There's No Crime In Personal Time
Welcome back once again my loves,
As always I'm so privileged to see you have taken time out of your life, which I'm sure is fairly crazy, to come and visit me here. it really means the world and leaves me feeling all warm and fuzzy inside!
Anyhow the last time we were together I introduced you to the fact that there is always time. We talked about having fifteen glorious minutes to yourself, and how if you organize yourself and your to-do list appropriately then you may notice that out of twenty-four hours, you have over seventy windows of opportunity to carve out those fifteen minute just for you.
Now my question to you, did you take my advice? Did you manage to do it?
Did you take the big plunge? Did you set that timer on your phone and put yourself first like you have every right to do so or did you ignored it and head back into your crazy world with a wistful sigh?
It's ok, trust me. I've been there. In the past I was very guilty of not putting myself first. No doubt just like you have, I would eagerly read all the self help articles I could get my hands on. Any chance I got, I bet I even had that real dreamy look in my eye's, before finishing the last line with a desolate sigh and going back to whatever it was I might of been doing before I decided to read the article to begin with.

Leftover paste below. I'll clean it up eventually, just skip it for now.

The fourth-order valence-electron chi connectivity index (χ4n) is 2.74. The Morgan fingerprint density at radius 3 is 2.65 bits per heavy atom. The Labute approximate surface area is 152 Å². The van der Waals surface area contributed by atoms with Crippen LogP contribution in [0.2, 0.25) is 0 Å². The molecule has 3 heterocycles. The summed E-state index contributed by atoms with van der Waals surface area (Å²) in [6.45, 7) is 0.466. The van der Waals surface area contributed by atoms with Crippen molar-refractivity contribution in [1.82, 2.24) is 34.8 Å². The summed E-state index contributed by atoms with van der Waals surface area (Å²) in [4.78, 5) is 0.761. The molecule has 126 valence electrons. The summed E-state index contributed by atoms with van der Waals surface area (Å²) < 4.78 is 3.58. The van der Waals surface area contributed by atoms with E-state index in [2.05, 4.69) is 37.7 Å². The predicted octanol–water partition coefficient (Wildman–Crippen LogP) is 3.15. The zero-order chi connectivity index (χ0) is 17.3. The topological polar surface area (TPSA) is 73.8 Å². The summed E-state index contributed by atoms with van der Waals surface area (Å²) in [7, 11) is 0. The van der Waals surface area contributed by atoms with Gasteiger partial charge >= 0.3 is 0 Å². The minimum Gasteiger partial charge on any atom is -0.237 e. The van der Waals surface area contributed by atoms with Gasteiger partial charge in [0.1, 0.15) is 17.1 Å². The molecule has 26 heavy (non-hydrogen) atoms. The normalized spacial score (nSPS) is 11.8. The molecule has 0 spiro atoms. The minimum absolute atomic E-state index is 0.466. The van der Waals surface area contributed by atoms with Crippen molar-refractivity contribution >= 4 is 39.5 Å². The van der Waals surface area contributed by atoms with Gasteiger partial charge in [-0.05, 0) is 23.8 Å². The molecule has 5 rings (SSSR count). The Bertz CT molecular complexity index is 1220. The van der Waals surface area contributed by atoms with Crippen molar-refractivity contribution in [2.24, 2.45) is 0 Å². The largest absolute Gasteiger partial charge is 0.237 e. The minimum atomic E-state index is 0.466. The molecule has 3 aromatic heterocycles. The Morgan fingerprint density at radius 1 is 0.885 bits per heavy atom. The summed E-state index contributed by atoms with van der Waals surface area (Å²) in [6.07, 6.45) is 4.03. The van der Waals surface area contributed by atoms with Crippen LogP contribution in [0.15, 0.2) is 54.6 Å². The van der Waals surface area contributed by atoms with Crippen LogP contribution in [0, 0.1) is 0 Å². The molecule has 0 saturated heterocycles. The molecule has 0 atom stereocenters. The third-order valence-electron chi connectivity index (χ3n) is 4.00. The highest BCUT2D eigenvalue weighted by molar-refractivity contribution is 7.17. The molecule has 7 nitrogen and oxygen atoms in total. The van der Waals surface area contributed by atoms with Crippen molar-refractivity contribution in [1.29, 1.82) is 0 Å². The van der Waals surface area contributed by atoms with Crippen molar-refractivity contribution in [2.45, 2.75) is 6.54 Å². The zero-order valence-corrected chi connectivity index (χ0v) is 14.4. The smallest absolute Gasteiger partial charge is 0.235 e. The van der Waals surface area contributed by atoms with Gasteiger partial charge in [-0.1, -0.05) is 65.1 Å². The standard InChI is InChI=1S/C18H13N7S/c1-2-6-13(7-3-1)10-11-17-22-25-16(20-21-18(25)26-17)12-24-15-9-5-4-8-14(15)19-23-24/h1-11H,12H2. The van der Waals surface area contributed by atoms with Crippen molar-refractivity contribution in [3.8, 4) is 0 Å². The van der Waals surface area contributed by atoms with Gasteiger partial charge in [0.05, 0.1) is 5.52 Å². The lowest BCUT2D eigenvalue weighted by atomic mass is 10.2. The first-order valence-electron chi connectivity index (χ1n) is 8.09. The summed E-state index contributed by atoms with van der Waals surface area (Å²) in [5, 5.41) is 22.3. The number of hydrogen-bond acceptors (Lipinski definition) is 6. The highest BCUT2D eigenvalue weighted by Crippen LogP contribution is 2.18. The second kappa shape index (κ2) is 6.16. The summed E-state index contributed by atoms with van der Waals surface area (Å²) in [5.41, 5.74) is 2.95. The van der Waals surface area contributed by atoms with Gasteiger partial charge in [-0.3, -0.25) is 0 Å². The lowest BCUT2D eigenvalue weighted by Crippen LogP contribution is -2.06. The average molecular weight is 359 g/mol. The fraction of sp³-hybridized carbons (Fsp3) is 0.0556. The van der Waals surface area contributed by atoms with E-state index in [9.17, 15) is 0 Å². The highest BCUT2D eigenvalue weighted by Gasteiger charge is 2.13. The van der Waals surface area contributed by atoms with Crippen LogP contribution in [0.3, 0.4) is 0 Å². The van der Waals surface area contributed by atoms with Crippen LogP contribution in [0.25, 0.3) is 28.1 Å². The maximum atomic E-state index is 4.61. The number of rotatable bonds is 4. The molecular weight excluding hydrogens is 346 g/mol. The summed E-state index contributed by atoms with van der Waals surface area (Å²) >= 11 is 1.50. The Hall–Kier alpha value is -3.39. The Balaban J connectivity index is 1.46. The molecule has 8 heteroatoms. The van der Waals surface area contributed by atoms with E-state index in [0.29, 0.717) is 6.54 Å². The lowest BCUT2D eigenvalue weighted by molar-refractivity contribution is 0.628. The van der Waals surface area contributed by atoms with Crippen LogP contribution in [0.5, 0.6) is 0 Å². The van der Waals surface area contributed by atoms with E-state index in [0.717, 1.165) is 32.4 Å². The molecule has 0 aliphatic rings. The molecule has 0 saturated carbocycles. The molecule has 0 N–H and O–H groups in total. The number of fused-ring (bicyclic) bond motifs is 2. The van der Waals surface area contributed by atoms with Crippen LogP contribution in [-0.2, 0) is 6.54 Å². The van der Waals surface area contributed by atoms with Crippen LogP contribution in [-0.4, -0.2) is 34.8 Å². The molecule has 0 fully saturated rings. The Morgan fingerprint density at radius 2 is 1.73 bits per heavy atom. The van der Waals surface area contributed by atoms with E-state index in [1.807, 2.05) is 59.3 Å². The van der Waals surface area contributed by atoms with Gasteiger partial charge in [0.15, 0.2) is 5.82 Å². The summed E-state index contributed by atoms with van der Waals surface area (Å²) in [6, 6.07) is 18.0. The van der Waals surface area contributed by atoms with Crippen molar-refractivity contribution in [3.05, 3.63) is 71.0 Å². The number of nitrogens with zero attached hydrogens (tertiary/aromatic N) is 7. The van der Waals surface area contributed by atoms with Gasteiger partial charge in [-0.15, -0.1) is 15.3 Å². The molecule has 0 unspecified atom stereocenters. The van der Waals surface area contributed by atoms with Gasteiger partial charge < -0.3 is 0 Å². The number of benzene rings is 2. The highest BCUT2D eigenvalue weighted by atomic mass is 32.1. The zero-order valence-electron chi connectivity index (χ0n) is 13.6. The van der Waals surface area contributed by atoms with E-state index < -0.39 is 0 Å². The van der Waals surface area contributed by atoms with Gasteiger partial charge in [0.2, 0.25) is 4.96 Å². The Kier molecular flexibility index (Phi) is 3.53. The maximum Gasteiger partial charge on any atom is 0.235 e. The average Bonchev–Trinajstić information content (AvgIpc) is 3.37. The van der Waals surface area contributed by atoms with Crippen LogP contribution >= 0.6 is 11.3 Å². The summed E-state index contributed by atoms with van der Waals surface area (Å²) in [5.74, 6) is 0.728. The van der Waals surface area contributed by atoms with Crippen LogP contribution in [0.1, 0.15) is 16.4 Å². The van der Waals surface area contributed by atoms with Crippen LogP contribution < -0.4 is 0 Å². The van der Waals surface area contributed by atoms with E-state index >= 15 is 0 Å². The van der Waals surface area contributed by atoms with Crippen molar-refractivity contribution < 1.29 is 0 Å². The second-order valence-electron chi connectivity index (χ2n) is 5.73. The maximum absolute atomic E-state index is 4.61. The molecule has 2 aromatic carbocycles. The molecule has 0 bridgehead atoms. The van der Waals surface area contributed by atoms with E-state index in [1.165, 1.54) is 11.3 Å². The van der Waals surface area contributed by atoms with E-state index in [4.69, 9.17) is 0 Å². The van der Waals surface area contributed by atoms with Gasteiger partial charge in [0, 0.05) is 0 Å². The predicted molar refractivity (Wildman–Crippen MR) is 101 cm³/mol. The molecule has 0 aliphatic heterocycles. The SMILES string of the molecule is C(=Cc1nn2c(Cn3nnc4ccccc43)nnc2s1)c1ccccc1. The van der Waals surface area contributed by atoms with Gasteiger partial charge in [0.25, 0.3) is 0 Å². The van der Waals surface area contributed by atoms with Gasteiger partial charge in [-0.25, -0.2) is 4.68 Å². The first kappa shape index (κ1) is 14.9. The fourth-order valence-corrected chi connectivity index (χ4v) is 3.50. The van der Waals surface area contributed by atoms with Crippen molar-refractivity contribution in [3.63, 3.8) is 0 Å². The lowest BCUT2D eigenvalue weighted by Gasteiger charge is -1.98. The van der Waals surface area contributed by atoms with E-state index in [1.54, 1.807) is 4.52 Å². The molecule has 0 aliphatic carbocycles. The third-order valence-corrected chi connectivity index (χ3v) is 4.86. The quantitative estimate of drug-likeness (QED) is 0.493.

Never to put any of it into practice.
If I'm honest, the idea of giving any time to myself over my responsibilities would weigh very heavily on me. A voice in the back of my mind told me I was being undeserving for even considering it when I had so much I needed to get finished.Yyou don't get, YOU always have time
So that became my go to mind set. Every time the prospect of self-care creeps into my thoughts, I would be swamped with feelings of guilt and selfishness.
But then again when we really give ourselves the chance to really analyze things, we must ask ourselves what exactly is so selfish about self-care?
When did we become so insecure and evolved into society's expectations that we suddenly started to believe it was unacceptable to nurture our basic needs for even fifteen minutes? Where did this stigma come from that if you can't do everything all the time without needing a break, then you are failing at life?
You are not committing a crime by wanting time for yourself.
Working on one's mind-set is one of the healthiest things a person could do for themselves after all!
It was one of the best decisions I have ever made and now I value my personal time very much.
Those fifteen minutes could play a vital role on our emotional wellbeing. It gives us time to regulate our breathing, lower our blood pressure, process our thoughts and emotions. In some circumstances, it gives the opportunity to evaluate our emotions and stress allowing us to step out of situations for a short while to gather ourselves before continuing the day, or even ending it on a calmer note.
Healthy mind-set, healthy life.
So if you haven't yet, sit down and ask yourself:
Where is the crime in personal time?
Catch you soon!